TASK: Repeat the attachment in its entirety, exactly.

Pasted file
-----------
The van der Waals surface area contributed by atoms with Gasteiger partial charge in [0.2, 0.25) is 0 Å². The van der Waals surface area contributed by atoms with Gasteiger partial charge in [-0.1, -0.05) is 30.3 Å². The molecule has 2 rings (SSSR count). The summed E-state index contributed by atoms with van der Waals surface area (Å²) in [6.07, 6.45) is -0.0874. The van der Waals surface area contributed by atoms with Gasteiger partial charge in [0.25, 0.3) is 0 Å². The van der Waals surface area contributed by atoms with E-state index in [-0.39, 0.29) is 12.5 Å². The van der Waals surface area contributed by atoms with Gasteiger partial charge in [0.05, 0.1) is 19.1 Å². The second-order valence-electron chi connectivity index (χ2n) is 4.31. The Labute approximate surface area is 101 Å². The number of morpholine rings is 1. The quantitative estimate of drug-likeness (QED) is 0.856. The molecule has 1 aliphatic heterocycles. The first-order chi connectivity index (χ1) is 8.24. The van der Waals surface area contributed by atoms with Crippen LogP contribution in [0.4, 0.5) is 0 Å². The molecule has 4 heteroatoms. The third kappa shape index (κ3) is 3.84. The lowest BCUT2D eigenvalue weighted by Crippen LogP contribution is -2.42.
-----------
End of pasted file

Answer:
The van der Waals surface area contributed by atoms with Gasteiger partial charge in [0.2, 0.25) is 0 Å². The van der Waals surface area contributed by atoms with Gasteiger partial charge in [-0.1, -0.05) is 30.3 Å². The molecule has 2 rings (SSSR count). The summed E-state index contributed by atoms with van der Waals surface area (Å²) in [6.07, 6.45) is -0.0874. The van der Waals surface area contributed by atoms with Gasteiger partial charge in [0.25, 0.3) is 0 Å². The van der Waals surface area contributed by atoms with E-state index in [-0.39, 0.29) is 12.5 Å². The van der Waals surface area contributed by atoms with Gasteiger partial charge in [0.05, 0.1) is 19.1 Å². The second-order valence-electron chi connectivity index (χ2n) is 4.31. The Labute approximate surface area is 101 Å². The number of morpholine rings is 1. The quantitative estimate of drug-likeness (QED) is 0.856. The molecule has 1 aliphatic heterocycles. The first-order chi connectivity index (χ1) is 8.24. The van der Waals surface area contributed by atoms with Crippen LogP contribution in [0.4, 0.5) is 0 Å². The molecule has 4 heteroatoms. The third kappa shape index (κ3) is 3.84. The lowest BCUT2D eigenvalue weighted by Crippen LogP contribution is -2.42.